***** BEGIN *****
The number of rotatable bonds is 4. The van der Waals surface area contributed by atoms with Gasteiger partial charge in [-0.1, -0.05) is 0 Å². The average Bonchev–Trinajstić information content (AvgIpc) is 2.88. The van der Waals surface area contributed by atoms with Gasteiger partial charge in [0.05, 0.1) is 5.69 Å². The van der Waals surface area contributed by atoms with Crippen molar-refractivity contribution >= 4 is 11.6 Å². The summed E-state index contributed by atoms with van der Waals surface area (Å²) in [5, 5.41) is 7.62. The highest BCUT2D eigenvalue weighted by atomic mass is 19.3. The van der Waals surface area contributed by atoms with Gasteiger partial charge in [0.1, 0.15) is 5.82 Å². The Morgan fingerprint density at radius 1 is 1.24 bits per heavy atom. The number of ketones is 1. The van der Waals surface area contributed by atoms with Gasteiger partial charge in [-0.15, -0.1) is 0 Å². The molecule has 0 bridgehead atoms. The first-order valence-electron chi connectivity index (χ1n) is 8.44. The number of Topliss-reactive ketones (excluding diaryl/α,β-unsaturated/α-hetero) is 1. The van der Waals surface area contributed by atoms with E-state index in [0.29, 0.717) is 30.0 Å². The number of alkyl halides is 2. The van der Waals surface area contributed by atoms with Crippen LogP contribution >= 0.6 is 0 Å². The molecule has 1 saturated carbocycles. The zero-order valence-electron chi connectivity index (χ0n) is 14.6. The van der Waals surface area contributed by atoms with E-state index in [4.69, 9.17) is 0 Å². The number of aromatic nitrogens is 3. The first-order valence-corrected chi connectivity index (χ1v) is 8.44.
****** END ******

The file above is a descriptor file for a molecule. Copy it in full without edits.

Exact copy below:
The number of rotatable bonds is 4. The van der Waals surface area contributed by atoms with Gasteiger partial charge in [-0.1, -0.05) is 0 Å². The average Bonchev–Trinajstić information content (AvgIpc) is 2.88. The van der Waals surface area contributed by atoms with Gasteiger partial charge in [0.05, 0.1) is 5.69 Å². The van der Waals surface area contributed by atoms with Crippen molar-refractivity contribution >= 4 is 11.6 Å². The summed E-state index contributed by atoms with van der Waals surface area (Å²) in [5, 5.41) is 7.62. The highest BCUT2D eigenvalue weighted by atomic mass is 19.3. The van der Waals surface area contributed by atoms with Gasteiger partial charge in [0.1, 0.15) is 5.82 Å². The Morgan fingerprint density at radius 1 is 1.24 bits per heavy atom. The number of ketones is 1. The van der Waals surface area contributed by atoms with Gasteiger partial charge in [-0.15, -0.1) is 0 Å². The molecule has 0 bridgehead atoms. The first-order valence-electron chi connectivity index (χ1n) is 8.44. The number of Topliss-reactive ketones (excluding diaryl/α,β-unsaturated/α-hetero) is 1. The van der Waals surface area contributed by atoms with E-state index in [0.29, 0.717) is 30.0 Å². The number of alkyl halides is 2. The van der Waals surface area contributed by atoms with Crippen LogP contribution >= 0.6 is 0 Å². The molecule has 1 saturated carbocycles. The zero-order valence-electron chi connectivity index (χ0n) is 14.6. The van der Waals surface area contributed by atoms with E-state index in [4.69, 9.17) is 0 Å². The number of aromatic nitrogens is 3. The first-order valence-corrected chi connectivity index (χ1v) is 8.44.